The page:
OPINION: Davos, Africa and South Africa
With more than 2,500 of the world's top leaders, including heads of state, central bankers and representatives from most of the world's top companies, Davos remains the premier conference for making contacts and incubating ideas. It certainly remains relevant from an African and South African perspective.
So what good comes out of these conferences?
Let's go back and revisit Davos 2014 where the main theme was the "reshaping of the world". The issue of inequality and how to achieve inclusive growth was front and centre. While no "quick fixes" were identified there was general agreement that with the global economic environment improving, it would provide more "breathing space to tackle these long-term concerns".
The main questions posed were whether the right reforms were being initiated and whether there was sufficient collaboration among countries to address issues such as the environment, and the need for food energy and water security. It was acknowledged that growth had to be inclusive and address disparities in income, skills, and access to technology and opportunities. Major long-term goals included job creation especially for young people, boosting economic resilience, and controlling risks that may lead to another financial crisis.
Action points included addressing the global deficit in infrastructure by taking advantage of low interest rates and high cash holdings, promoting small- and medium-sized enterprises through easier access to finance, boosting creativity and innovation through increased investment in education and research and development, and promoting greater investor confidence in governments (this would include not changing the rules after investments are made).
From an African perspective there was a concern that whilst Africa may be growing, there was still a significant concentration of wealth which could cause instability. Security and political stability was a key goal, as was the need to have an enabling platform for business. Because of its very large youth population, education and the development of an entrepreneurial mindset were key goals.
From a South African perspective delegates set out to promote South Africa as an investment destination and the National Development Plan (NDP) took centre stage.
So did any good come out of all of this talking?
There is no doubt that a global meeting of minds and having a common cause is always beneficial as there needs to be an agreement on what the problems are before embarking on co-ordinated solutions. So to that end the talking was beneficial, but we need to bear in mind that there were no quick fixes and goals set are very long term. The relevant authorities, nevertheless, appear to be moving in the right direction.
So what was the impact on the South African economic landscape?
Last year's focus on Africa and the promotion of South Africa as an investment destination was certainly beneficial, but unfortunately subsequent domestic issues and industrial action undid much of the good work initiated at Davos.
What about this year?
This year's theme is "the new global context" and participants will seek to evaluate the immediate and long-term implications of critical trends, including escalating geopolitical tensions, the expected normalisation of monetary policy, and the economic and social repercussions of unabated climate change, youth unemployment and income inequality.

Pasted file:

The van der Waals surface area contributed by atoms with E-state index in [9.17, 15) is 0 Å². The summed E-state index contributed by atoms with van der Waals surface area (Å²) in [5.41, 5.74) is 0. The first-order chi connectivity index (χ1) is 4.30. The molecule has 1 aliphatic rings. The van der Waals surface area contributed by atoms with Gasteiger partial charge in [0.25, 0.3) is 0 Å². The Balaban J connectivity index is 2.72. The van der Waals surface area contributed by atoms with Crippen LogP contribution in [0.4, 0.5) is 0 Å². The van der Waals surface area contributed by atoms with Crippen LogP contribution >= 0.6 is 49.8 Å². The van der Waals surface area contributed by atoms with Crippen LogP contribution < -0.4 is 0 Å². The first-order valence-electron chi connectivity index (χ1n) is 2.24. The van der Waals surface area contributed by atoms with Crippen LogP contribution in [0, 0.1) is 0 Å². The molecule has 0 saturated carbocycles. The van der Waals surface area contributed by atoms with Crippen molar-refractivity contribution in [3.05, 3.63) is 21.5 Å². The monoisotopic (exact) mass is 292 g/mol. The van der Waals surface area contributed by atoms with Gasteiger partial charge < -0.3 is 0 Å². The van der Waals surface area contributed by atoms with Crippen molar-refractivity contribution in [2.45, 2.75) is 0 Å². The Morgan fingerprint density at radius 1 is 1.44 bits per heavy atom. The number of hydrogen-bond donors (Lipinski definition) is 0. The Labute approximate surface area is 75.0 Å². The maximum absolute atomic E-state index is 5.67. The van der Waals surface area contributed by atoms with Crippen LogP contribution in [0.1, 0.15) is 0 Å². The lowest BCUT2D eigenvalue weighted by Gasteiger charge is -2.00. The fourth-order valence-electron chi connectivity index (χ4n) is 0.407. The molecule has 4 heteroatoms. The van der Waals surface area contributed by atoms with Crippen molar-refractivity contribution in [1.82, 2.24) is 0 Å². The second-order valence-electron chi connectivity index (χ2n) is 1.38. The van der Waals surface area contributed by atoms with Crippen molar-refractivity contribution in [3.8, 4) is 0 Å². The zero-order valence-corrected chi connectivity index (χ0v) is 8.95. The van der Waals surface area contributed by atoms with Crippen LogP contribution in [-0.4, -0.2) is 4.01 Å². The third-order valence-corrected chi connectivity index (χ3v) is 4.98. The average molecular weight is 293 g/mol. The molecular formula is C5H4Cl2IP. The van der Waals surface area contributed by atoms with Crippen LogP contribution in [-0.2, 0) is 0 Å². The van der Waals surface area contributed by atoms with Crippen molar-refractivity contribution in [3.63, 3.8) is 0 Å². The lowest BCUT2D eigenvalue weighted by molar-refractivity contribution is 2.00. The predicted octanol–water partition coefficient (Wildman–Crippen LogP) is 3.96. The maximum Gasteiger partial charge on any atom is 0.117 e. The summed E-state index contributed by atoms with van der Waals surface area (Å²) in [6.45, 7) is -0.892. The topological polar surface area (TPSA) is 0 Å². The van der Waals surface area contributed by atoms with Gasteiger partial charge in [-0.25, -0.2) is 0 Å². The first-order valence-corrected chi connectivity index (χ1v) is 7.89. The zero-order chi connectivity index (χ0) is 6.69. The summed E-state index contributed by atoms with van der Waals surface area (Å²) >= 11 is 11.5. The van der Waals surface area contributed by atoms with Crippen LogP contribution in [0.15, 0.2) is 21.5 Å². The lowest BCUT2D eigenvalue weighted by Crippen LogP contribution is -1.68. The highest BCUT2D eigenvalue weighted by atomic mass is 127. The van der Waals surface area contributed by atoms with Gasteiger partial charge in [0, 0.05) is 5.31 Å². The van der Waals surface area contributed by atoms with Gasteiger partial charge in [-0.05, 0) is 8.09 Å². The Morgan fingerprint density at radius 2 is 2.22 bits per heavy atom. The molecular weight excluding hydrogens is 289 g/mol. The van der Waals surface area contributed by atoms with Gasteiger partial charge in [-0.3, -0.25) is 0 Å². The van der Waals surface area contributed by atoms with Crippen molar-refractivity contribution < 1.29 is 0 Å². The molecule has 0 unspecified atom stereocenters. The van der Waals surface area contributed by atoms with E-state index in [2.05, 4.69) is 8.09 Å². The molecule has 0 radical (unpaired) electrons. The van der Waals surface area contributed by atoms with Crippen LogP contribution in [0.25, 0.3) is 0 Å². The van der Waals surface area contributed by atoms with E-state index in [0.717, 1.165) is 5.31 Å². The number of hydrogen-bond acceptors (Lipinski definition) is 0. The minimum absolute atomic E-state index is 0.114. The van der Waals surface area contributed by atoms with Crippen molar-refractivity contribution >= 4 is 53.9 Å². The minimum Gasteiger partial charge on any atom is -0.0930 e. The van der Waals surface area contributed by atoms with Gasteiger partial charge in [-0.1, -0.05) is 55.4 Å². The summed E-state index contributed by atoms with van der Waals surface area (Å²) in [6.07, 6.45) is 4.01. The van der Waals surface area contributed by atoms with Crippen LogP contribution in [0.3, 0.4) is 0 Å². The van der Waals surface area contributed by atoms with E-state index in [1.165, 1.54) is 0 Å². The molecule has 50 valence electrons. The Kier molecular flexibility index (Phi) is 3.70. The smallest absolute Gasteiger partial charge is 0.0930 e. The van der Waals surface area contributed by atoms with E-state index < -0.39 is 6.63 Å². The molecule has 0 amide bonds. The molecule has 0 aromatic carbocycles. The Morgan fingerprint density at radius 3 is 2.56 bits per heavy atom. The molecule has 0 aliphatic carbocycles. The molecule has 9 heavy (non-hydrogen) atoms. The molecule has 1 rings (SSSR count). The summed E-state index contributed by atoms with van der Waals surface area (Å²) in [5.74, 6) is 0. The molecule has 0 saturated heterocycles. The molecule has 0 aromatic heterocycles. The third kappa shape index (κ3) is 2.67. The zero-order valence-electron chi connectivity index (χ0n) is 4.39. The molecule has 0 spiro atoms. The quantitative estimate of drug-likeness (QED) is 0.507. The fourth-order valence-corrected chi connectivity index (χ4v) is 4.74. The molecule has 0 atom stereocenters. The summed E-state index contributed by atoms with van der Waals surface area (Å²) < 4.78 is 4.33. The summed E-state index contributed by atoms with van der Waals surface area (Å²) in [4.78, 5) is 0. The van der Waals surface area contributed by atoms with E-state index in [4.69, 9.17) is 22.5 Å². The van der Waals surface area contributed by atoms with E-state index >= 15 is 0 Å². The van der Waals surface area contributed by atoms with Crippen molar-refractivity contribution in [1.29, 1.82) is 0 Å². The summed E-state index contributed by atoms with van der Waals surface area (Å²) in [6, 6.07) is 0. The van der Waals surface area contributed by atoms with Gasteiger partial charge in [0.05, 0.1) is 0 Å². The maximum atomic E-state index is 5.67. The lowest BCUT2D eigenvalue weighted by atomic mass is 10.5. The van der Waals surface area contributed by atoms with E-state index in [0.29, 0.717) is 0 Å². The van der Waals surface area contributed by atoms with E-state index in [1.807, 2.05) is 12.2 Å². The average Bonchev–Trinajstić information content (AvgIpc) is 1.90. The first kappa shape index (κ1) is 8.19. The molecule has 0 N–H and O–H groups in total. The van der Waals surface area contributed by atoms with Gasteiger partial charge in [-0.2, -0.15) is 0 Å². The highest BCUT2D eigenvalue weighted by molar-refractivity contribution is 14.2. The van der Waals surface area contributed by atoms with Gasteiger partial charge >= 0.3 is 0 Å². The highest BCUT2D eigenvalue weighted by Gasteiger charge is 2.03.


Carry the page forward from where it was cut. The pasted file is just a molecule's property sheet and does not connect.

Discussions around divergent monetary policy and growth prospects, Africa, slowing growth in China, and the future of the fossil fuel industry will likely dominate discourse during the four-day conference. Another key consideration will be how these factors impact on the world in its entirety since there is a real and growing interdependence between countries.
From an African perspective there are a number of topics such as reimagining Africa's future, Africa's growth markets, and achieving Africa's growth agenda. In addition, there are some sessions that will be of particular interest, such as the resource recession and how the end of the commodity super-cycle is likely to affect economies industries and markets. South Africa is likely to factor strongly in these discussions as its economy constitutes about a third of economic activity in sub-Saharan Africa and around 80% of the Southern African Development Community region.
From a pure South African perspective the local delegation will likely, following recent damaging industrial action, be looking to boost the country's investment destination appeal. To do this it will need to demonstrate commitment to fiscal discipline, the NDP, and private sector friendly policies that are designed to create wealth. We will be looking closely at the performance of South African participants such as new Finance Minister Nhlanhla Nene, Trade and Industry Minister Rob Davies (there will be a special gathering of trade ministers) and Economic Development Minister Ebrahim Patel. Perhaps Deputy President Cyril Ramaphosa will also attend to support the cause.
Are BRICS still relevant?
In 2015 there will be a discussion on south-south (India, South Africa and Brazil) cooperation in trade and investment, as well as the BRICS agenda. South Africa in itself has improved trade and investment relationships with these countries - especially China.
The BRICS group of countries have had a tough year to say the least. China's growth has slowed and Russia has suffered a significant geopolitical setback. This has had an impact on its global standing but not necessarily its long-term investment merit. We are still positive on the long term prospects of these regional power-houses - especially from a consumer perspective.
Mark Appleton is a strategist at Ashburton Investments. View a special feature on the World Economic Forum 2015.
View a special feature on the World Economic Forum 2015.